In actuality, critical race theory is a graduate-level legal studies concept coined by University of Wisconsin-Madison alumna Kimberlé Williams Crenshaw that explains how institutions like the criminal justice system or housing market proliferate racism through implicitly biased policy. It neither demonizes white people nor encourages gun violence, and is scarcely found in the K-12 curriculum. Academic criticisms of critical race theory exist but few extend beyond the courtroom.
Johnson’s unsupported claim that critical race theory is related to gun violence elicited the ire of Democratic candidates vying to replace him in the U.S. Senate.
“[Johnson] and his gun lobby-funded colleagues are the reason we haven’t been able to pass common-sense gun reform,” Lt. Gov. Mandela Barnes said.
Barnes wondered how Wisconsinites could trust “anything that comes out of the mouth of a self-serving politician” whose “loyalty can be bought – even when children’s lives are on the line.”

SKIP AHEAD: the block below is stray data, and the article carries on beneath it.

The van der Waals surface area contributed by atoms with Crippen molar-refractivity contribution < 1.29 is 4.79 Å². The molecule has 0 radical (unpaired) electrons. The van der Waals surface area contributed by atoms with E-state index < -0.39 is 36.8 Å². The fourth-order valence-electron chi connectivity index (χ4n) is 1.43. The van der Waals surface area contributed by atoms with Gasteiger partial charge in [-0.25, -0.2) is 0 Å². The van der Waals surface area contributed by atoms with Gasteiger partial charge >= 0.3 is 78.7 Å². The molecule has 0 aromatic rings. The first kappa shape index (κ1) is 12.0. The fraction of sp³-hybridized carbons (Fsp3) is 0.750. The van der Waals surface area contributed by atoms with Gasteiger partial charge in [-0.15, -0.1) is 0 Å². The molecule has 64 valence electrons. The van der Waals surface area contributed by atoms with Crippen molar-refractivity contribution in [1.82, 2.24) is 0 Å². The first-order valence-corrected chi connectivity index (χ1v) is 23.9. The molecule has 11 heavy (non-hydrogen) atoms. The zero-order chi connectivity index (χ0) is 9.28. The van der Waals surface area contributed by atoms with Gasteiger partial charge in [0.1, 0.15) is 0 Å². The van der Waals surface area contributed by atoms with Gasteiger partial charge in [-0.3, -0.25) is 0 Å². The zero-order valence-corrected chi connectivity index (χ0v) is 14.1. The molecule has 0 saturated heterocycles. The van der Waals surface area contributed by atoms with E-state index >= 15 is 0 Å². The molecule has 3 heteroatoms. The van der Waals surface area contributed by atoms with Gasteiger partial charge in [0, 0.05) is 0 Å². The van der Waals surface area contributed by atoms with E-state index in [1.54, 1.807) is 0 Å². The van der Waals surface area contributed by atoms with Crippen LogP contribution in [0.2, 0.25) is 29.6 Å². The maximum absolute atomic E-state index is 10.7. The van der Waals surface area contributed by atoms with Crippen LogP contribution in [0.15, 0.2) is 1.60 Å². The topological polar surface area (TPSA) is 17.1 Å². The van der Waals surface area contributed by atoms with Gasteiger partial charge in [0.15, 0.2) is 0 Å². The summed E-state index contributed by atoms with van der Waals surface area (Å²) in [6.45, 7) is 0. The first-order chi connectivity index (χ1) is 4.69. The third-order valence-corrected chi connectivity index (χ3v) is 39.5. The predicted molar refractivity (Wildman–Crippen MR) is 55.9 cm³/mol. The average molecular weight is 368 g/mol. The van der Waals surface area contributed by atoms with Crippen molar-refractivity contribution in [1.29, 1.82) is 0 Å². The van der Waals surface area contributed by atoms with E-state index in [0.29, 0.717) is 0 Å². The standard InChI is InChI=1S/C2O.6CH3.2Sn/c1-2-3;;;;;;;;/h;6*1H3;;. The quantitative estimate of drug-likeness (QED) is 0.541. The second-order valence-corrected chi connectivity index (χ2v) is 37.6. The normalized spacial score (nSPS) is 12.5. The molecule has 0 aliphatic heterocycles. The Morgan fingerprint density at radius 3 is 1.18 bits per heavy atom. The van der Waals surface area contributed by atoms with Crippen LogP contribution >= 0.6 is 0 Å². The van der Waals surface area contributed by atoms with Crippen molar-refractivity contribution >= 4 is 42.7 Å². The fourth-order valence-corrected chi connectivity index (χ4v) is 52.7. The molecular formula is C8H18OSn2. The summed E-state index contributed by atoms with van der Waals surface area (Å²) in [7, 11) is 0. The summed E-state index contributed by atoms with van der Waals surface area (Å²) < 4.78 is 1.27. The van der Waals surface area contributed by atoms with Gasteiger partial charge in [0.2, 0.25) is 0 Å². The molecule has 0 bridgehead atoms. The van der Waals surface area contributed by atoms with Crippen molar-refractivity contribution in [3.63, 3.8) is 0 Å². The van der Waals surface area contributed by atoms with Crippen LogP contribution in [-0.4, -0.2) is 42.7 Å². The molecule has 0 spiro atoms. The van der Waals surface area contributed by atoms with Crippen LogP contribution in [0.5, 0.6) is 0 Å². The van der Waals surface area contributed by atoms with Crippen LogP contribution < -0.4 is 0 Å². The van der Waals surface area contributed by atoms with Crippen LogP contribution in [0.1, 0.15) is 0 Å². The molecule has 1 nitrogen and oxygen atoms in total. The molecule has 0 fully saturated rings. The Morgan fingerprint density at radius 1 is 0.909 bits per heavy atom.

Democratic Senate candidate and Milwaukee Bucks executive Alex Lasry also took issue with Johnson’s inaction.
“Doing nothing has resulted in one thing: more dead children, and the people of Wisconsin are tired of having a do-nothing Senator in Washington,” Lasry said. “We need to ban assault weapons, expand background checks and make our communities safer. The only way to change the deadly status quo in this country is to get Ron Johnson out of the Senate.”
Wisconsin State Treasurer Sarah Godlewski bashed Republicans such as Johnson who she said are “bought and paid for by the gun lobby.”
“It is incomprehensible that Congress would leave for a two week holiday while the body count continues to rise out of Texas,” she added. “Thoughts and prayers ring hollow when they come from a spineless politician who doesn’t have the guts to stand up to the NRA’s corrupt influence.”
Outagamie County Executive Tom Nelson said Johnson was “bearing false witness when he refuses to name the cause of these mass tragedies, which is our nation’s lunatic access to weapons of mass destruction of the type used to slaughter these children in Uvalde.”
Nelson later showed up at Johnson’s Oshkosh office brandishing a $1.2 million check, representing the donations from the NRA to Johnson over the past decade.